First Edition of All Parts, With the Rare First State of Part I
IRVING, Washington. Salmagundi. or the Whim-Whams and Opinions of Launcelot Langstaff, ESQ. And Others. New York: David Longworth , 1807-1808.
First edition of all 20 parts of Salmagundi, bound together in two small octavo volumes (5 5/8 x 3 1/2 inches; 143 x 90 mm). With the rare first edition, first state of part I, with "Dress he!” and other parts in mixed first edition states as usual. With the frontispiece portrait in the first state without caption. With BAL title-page B in volume I and BAL title-page A in volume II, according to BAL “No sequence has been determined” for the title-pages.

All parts have been collated against BAL and match as follows: Part 1- Rare first state with "Dress he!” On page 20. Part 2- Matches BAL, no states noted. Part 3- First printing, with early printing notice, and last words on pg 39 “conversation with the” Part 4- With signature mark A4 (unknown sequence) and in second state of text. Part 5- Third state. Part 6- Matches BAL, no states noted. With Setting B, state A of leaf B (“leaf B was printed from two settings. It is presumed that these were used simultaneously.” BAL). Part 7- Second state Part 8- Mixed state, with leaves in both first and second states. Part 9- Matches BAL, no states noted. Part 10- First state, with “published” spelled incorrectly as “Publised” Part 11- With page 207 ending in the first state manner with “slang,” but with page 214 in BAL Second (?) State. Part 12- Matches BAL, no states noted. Part 13- First edition with “XIII” and not “13” on date line. Part 14- First edition with signature marks A and B, not G and H. Part 15- First state, with no imprint. Part 16- First state. With signature marks A, not K and L. Part 17- Second state. Part 18- First state. Part 19- Matches BAL, no states noted. Part 20- First state. Title-pages- With BAL title-page B in volume I and BAL title-page A in volume II, according to BAL “No sequence has been determined” Frontispiece portrait- 1st state, no caption.

Uniformly bound by Stikeman in full tan Morocco. Boards double ruled in gilt. Spines stamped and lettered in gilt. Gilt dentelles. Top edges gilt. Some minor rubbing along outer joints. With a repair to corner of Part 1, page 5, not affecting text. Small marginal repair to page 141, not affecting text. Volume II with a small repair to inner margin of page 263, affecting some text. Page 281 with a small repair, just barely touching text. A few pages shorter with bottom margin untrimmed. A few instances of small stains to a few leaves, but otherwise a very good set. Housed in a custom cloth clamshell, with black leather label.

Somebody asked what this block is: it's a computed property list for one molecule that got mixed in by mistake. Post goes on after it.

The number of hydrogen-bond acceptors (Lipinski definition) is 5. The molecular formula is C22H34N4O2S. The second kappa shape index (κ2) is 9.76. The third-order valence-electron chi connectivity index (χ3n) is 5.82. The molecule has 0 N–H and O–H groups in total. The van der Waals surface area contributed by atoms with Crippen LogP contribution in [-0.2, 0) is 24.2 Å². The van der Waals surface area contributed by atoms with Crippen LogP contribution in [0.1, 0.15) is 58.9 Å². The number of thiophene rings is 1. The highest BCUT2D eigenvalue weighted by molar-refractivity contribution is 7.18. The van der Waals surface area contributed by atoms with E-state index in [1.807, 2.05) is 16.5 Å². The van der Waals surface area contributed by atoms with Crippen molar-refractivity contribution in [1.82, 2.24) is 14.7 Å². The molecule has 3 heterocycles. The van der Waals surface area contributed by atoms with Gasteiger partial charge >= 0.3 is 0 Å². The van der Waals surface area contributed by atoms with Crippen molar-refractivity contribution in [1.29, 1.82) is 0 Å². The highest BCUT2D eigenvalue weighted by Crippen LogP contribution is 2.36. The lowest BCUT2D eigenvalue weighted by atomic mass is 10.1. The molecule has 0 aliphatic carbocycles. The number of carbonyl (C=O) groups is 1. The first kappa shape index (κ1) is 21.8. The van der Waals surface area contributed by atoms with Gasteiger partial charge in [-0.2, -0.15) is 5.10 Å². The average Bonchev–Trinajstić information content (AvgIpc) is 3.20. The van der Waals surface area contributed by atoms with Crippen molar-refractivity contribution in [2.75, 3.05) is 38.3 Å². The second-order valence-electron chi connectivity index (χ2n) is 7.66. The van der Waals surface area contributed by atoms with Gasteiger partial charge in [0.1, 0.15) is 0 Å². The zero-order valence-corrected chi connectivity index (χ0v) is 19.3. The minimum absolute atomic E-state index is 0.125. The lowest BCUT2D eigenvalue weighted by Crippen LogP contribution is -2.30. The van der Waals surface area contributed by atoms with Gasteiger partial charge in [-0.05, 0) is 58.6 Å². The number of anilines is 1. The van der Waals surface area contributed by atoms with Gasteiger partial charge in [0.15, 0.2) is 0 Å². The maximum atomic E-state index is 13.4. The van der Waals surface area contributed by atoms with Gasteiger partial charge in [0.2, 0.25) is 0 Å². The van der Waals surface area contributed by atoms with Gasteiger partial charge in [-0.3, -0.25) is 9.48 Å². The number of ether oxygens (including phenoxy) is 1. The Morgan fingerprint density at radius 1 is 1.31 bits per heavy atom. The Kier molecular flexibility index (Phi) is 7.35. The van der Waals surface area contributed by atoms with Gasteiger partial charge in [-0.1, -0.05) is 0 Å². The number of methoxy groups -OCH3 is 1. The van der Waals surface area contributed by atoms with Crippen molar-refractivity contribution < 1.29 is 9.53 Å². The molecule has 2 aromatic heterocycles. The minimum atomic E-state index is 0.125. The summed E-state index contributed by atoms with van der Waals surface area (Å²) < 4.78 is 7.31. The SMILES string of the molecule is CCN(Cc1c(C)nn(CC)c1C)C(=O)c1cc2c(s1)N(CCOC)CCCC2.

Notoriously difficult bibliographically, BAL notes "the final collation of Salmagundi has not been achieved.” The present set was touted as "A Perfect Copy of the First Edition" on a laid-in slip, the lot number on the slip corresponding to a penciled note on the verso of the front free endpaper reporting this the [William D.] Breaker copy, sold [at Rains Galleries, Brooklyn] on November 27, 1935, lot 378.

"Satirical essays and poems, published in 20 periodical pamphlets (Jan. 24, 1807–Jan. 25, 1808), by Washington and William Irving and J. K. Paulding, who used such pseudonyms as Anthony Evergreen, Jeremy Cockloft the Younger, Will Wizard, and Pindar Cockloft, Esq. The work was collected in book form (1808). Modeled on the Spectator, these whimsical pieces travesty contemporary New York's tastes, society, and politics, showing the authors' aristocratic Federalism. The “letters” of the visiting Mustapha-Rub-a-Dub Keli Khan to Asem Haachem satirically describe “mobocratic” and “logocratic” Jeffersonian democracy, while other essays and poems deal in a humorous, pseudo-learned style with such various topics as fashions in women's clothing, the vulgarity of parvenus, theatrical and musical criticism, style in literature, and caricatures of celebrities. A second series of Salmagundi papers was written by Paulding alone (May 1819–Sept. 1820).” (Oxford Reference)

It was in the November 11, 1807 issue that Irving first attached the name "Gotham" to New York City. [Burrows, Edwin G. and Mike Wallace. "Gotham: A History of New York City to 1898". (Oxford University Press, 1999), 417.

BAL 10097.

HBS # 68529 $3,500